EU auditors: How effective is EU’s policy against long-term unemployment?

EU auditors: How effective is EU’s policy against long-term unemployment?
Credit ECA audit, Source: Eurofound, based on Eurostat data.

Action against long-term unemployment in the EU member states is not targeted enough and an individualised approach to help unemployed people is not always applied, according to a new audit report published last week by the European Court of Auditors (ECA).

Long-term unemployment refers to persons who have been unemployed for at least 12 months. Not having a formal job for a long period of time can have severe consequences for the individuals concerned, such as a higher risk of poverty, social exclusion, and even health problems. From an economic perspective, long-term unemployment has a negative impact on growth and public finances.

According to the latest annual data available (2020), 35 % of the EU’s 15 million job seekers (5.3 million people) are long-term unemployed. The economic consequences of the COVID-19 pandemic could exacerbate the problem.

“We have found that EU-funded measures so far have reached many long-term job seekers, but were not specifically designed with them in mind,” said Lazaros S. Lazarou, the ECA member responsible for the report, at a press briefing (8 December).

In the EU, labour market policies are a national prerogative. The European Social Fund (ESF) is the EU’s main financial instrument for supporting member states’ active labour-market measures. During the 2014-2020 period, around €11.4 billion was allocated to addressing “access to employment”.

Was EU support effective?

The audit objective was to examine if ESF funding to tackle long-term unemployment was effective. The audit covered all member states but because of COVID-19 related travel and health restrictions on-the-spot visits could not be carried out and meetings were held by video-conference. The auditors examined four member states (Ireland, Italy, Poland and Slovakia) in greater depth.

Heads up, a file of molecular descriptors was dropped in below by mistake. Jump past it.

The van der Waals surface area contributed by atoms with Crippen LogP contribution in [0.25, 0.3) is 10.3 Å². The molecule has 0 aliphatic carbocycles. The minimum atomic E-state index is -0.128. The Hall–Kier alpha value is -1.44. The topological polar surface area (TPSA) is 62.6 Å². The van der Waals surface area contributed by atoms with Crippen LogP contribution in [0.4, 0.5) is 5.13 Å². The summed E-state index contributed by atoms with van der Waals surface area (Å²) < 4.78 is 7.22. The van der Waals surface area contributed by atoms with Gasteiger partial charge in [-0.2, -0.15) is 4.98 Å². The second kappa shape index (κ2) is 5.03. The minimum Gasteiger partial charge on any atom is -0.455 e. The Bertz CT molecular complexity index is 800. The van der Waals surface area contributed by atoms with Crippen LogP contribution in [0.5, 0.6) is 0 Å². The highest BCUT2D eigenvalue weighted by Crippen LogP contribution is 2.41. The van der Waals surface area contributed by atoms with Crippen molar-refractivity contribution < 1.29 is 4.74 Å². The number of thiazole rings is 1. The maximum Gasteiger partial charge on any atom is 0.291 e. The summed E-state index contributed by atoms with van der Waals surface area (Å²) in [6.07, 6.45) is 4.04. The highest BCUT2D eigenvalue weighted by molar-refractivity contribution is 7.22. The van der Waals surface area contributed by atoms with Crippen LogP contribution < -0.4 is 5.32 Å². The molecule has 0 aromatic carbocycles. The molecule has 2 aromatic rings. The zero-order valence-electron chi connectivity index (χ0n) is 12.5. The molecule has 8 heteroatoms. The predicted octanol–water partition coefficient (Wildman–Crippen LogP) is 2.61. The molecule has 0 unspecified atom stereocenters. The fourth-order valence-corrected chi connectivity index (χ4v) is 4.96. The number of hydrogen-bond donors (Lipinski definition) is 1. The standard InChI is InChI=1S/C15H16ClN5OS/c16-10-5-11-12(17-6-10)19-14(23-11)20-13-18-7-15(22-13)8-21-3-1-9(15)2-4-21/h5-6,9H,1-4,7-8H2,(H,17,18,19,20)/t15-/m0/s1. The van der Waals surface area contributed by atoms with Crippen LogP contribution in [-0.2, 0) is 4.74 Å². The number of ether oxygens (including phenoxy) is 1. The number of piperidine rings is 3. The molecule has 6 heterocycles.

They also looked into the individual cases of randomly selected individuals who had been out of a job for more than 12 months, but who had participated in an ESF-funded measure for the long-term unemployed. In total, ECA reviewed 78 such individual cases.

On the positive side, the auditors found that the ESF “access to employment” measures financed different interventions during the 2014-2020 period that benefited many long-term job seekers. However, they were not specifically targeted. Instead, long-term unemployed people (LTU) were treated as part of a larger group containing all unemployed or “disadvantaged” groups.

Moreover, the ESF measures did not necessarily reflect the scale of the problem in some member states. After the financial crisis in 2008, long-term unemployment peaked in 2013 with near 24 million. Although the economic recovery after the crisis saw LTU numbers improve at EU level on average, progress has been uneven, with significant disparities in LTU remaining between member states.

Eurostat data for 2020 show that seven member states were above the EU-27 average LTU rate as a share of total unemployment (35.4 %). Of these seven, Greece and Italy reached 66.5 % and 51.5 %, respectively. Three other member states (Belgium, Bulgaria and Slovakia) had an LTU rate as a share of total unemployment above 40 %, and Slovenia and France a rate of above 35 %.

An individualised approach is part of active labour market policies and particularly important for the long-term unemployed, who find it more difficult to (re)join the labour market. In 2016, during the previous budget period, this approach was endorsed by a Council Recommendation on long-term unemployment.

Such policies include four main categories: training, job search assistance including guidance and counselling, hiring incentives for private-sector employment, and direct employment programmes in the public sector.

On average, Eurostat estimates that the probability of transition into employment in 2020 is 11 % for the long-term unemployed and 25 % for the short-term unemployed.

The greatest differences between the long-term unemployed and the short-term unemployed were noted in Belgium and Hungary (more than 22 percentage points), whereas the smallest were in Denmark, Croatia and Sweden, where the figure was less than 10 percentage point